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That Special Bond – with Philippe Le Jeune: “Vigo was like no one else”

Tuesday, 24 May 2022
That Special Bond

Photo © Jenny Abrahamsson/WoSJ “I have had some unbelievable horses throughout my career, but Vigo d’Arsouilles – that I became World Champion with in 2010 in Kentucky – was like no one else,” Le Jeune says. Photo © Jenny Abrahamsson for World of Showjumping.

In our series ‘That Special Bond’, we highlight what this sport truly is about; the unique connection between horses and humans. Speaking with some of the top names in the sport, we learn more about the horses that have shaped careers, fulfilled dreams – and sometimes even broken hearts. This time around, it’s 2010 World Champion Philippe Le Jeune who looks back at his career and the incredible horses that have been part of it. 

“I have had some unbelievable horses throughout my career, but Vigo d’Arsouilles (Nabab de Reve x Fleuri du Manoir) – that I became World Champion with in 2010 in Kentucky – was like no one else,” Le Jeune says. “Vigo was a special horse in many ways, and I learned so much from him – he made me a better horseman. Vigo knew how much I loved him, and he would do anything for me.”

The special one

Photo © Jenny Abrahamsson/WoSJ “Vigo was a special horse in many ways, and I learned so much from him – he made me a better horseman," Le Jeune says. Photo © Jenny Abrahamsson for World of Showjumping.

“The horses that came to me were usually at the age of 6 or 7, did not cost a lot of money, and were never well-known. From there, I brought them up to Grand Prix level – it’s how I always did it,” Le Jeune begins. “One of these horses was Nabab de Reve, and the story with Vigo began with him. At the time I got Nabab, he was jumping in national 1.40m classes with another Belgian rider. He was not really exceptional, and not the easiest either.

Through a mutual friend of Joris De Brabander and myself, my name came up and it was suggested that I would be the right rider for Nabab. Joris and I got in contact, and I got to meet Nabab. At the time, his rideability was not that great, he did not have a good gallop, he had a special mouth – all over, he was a lot of work. However, Nabab was brave, honest and had all the scope in the world with a nice technique.”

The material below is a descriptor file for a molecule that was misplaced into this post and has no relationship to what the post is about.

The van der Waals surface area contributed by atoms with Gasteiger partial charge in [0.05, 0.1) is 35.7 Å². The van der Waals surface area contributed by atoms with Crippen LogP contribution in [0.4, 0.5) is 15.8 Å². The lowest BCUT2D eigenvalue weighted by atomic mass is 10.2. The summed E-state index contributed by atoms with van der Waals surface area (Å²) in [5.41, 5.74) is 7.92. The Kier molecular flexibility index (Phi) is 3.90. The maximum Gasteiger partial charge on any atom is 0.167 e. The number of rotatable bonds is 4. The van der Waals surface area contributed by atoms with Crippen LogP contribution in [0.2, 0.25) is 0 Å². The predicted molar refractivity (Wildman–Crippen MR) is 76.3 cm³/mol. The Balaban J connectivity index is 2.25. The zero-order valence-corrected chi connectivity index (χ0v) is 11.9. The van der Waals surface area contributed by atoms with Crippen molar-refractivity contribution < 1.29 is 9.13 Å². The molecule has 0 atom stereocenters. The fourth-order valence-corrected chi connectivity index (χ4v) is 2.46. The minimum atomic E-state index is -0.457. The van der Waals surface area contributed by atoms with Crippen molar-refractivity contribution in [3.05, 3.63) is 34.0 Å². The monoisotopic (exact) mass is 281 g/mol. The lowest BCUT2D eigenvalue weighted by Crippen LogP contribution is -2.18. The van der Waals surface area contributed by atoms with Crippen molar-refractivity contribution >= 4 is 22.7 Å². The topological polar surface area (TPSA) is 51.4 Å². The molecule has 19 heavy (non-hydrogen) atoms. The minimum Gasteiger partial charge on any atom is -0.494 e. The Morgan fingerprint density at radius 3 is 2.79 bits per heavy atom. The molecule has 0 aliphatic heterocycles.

“After a year or so, I was in doubt if I would make it with him. I was thinking he was too difficult,” Le Jeune tells. “But, with the help of Nelson Pessoa – that I was training with at the time – I slowly managed to make adjustments that improved Nabab. To make it short, Nabab went on to take the team bronze medal at the World Equestrian Games in Jerez in 2002, and he also won some nice classes as well as jumping many clear Nations Cup rounds for Belgium.”

“When Nabab went back to Stal de Muze to focus on his breeding career, Joris told me that he thought he had my next championship horse – a horse that one day would jump the Grand Prix of Aachen,” Le Jeune tells. “When Vigo was at the end of his 7th year, Joris asked me to come and see him. There he was; a big chestnut, a bit difficult to ride, but he had already won the 6-year-old cycle in Belgium with only clear rounds. Vigo had a long gallop, with a really big stride, and did not particularly want to do the flying changes – so the one thing I always had to focus on was that his gallop was in balance. However, he had an unbelievable will to work, was really intelligent and so careful. While he was slow, he had a lot of blood, I always had to hold him off, but never push.”

Photo © Jenny Abrahamsson/WoSJ “Vigo turned out to be a really special character," Le Jeune tells. Photo © Jenny Abrahamsson for World of Showjumping.

“Vigo turned out to be a really special character. At home, he was extremely dominant with other horses,” Le Jeune tells. “Sometimes he could even be really aggressive, and also very jealous. There were horses that you could not pass by his box with; he would attack, kick and hurt himself. I lost count of how many times we found him with cuts and scratches. At the time, I had a small speed horse called Leo du Prairial, and he and Vigo were best friends – you could have put them in the same box. On the other hand, I had Querlybet Hero, and I could not even pass by Vigo’s box with him or have the two ridden at the same time in one ring because Vigo would go after him. Vigo would upset himself so much that he sometimes would not eat, ending up causing himself stomach problems and so on.”

“On top, he was completely crazy in the field. He would run like a wild horse, ears flat back, until he nearly killed himself. As all my horses go out every day, I tried again and again, but he would just run like hell, ending up getting injured,” Le Jeune tells. “Once, when we tried to catch him, he would not let us. We were five people, with buckets of food, but still we could not get to him. In the end, I had to get a mare out that was in heat and finally he came over so I could get a hold of him. On the other hand, I could take him on the lunge line for grass, sit down to read the newspaper and he would eat peacefully next to me and not move a centimetre. He was also horrible on the truck, and to clip him was dangerous. I was the only one to clip him in the beginning. I remember that we had a professional clipper coming in, but even when tranquilised, Vigo would be impossible. Eventually, one of the girls who worked for us – Melanie – managed; she was talking to him, telling him stories, and he would let himself clip by her. For two years, as long as it was Melanie clipping him, he did not need anything to calm him.”